Mainers don’t strike gold, but we’re rich with sea treasures at our doorstep, so we’re okay with that. Shells, stones, and sea glass give Maine beachcombing a world-famous reputation. Whether you’re a sea scavenging enthusiast or you’re just hoping to find that perfect piece of Ogunquit to take home, grab a bucket and prepare for your hunt with our guide to beachcombing in southern Maine.
Ogunquit In A Seashell: An Insider’s Guide To Maine Beachcombing
Treasures You May Find In Southern Maine
Sea Glass: Coastal Maine is known far and wide for the colorful sea glass that washes up along its shores. Facing a combination of salt water, waves, and sand, pieces of bottles and other glass products are weathered to become smooth, colorful fragments.
Seashells: Each day means a fresh bounty of unique seashells on Ogunquit shores, including scallops, mollusc shells, and sand dollars.
Sea beans: Known by other aliases including drift seeds and “pearls of the sea,” sea beans are seeds and fruits that have been carried a great distance through ocean currents. After drifting for thousands of miles, sea water gives them a smooth texture, and they become stone-like by the time they drift ashore.
During low tide, you don’t need to venture far at all for your first stab at Maine beachcombing. Take one to twelve steps from your cottage or guestroom here at The Dunes to the Tidal River and scope out some seashells on the soft riverbed.
Ogunquit Beach is a fair bit busier than the more remote corners of coastal Maine, so those seaside treasures tend to be scooped up quickly after washing ashore. However, at three miles long, Ogunquit Beach isn’t without its beachcombing opportunities. With a little walking from either one of the beach’s access points, you’ll reach the much-quieter “middle section,” where your chances at uncovering Maine treasures will be far greater with reduced competition.
Are those tides turning? While not your site for standard beachcombing, Ogunquit tide pools are brimming with shells and critters like mussels and clams. Tide pools run abundant along The Marginal Way, Ogunquit’s favorite oceanfront pathway.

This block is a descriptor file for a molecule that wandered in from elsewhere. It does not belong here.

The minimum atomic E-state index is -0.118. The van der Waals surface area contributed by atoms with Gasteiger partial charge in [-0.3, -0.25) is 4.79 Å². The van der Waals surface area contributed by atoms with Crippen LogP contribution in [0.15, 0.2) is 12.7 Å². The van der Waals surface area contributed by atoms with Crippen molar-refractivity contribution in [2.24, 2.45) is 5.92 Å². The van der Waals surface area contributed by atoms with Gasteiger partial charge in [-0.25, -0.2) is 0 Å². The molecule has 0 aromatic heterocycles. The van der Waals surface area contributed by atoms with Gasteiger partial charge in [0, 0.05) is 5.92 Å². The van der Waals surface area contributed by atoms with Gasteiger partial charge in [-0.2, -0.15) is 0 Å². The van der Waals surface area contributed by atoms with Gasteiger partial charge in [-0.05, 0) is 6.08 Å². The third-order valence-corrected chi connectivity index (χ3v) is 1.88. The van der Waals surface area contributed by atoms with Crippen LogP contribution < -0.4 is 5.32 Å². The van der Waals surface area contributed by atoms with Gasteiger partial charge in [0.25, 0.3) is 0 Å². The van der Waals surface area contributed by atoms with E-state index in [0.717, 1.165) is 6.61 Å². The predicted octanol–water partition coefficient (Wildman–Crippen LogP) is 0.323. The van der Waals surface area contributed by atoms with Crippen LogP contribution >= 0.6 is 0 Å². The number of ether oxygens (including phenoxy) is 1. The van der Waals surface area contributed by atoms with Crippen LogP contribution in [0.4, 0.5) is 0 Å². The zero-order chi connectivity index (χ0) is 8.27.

If you strike out on Ogunquit shores, don’t be so quick to put away your pail. Rockier coastlines are more likely to have sea glass scattered about — Kennebunkport’s Middle Beach and Fortune’s Rocks Beach in Biddeford are two of your best bets to find sea glass in southern Maine.
Bonus Tips From The Beachcombing Pros
Search during spring or fall: Maine beachcombing gets a lot less competitive without summer’s ceaseless beachgoing crowds. Plan a spring or fall visit to score the most hefty haul of Maine beach treasures.
Search right after a rainfall: Every cloud has a silver lining, and every beachcomber has a reason to celebrate the aftermath of a wet day. Rain washes sand off of specimens and makes them far more visible — and Maine beaches will be at their quietest post-storm.
Head out in the morning or late afternoon. If you’re hoping to stumble across sea glass, walk toward a rising or sinking sun. That golden hour glow doubles as a spotlight to help you pinpoint the glint and glare of sea glass shards.
Make sure nobody’s home: Before you pocket anything, be sure there’s no longer a sea creature still inhabiting its shell. No matter how much you enjoy surprises, it’s never much fun to see a slew of snails crawling about your backseat.
Keep close to some of Maine’s best beachcombing: With Ogunquit Beach just a quick rowboat ride away from our cottages and guestrooms, you can scout out seashells to your treasure hunting heart’s content here at The Dunes.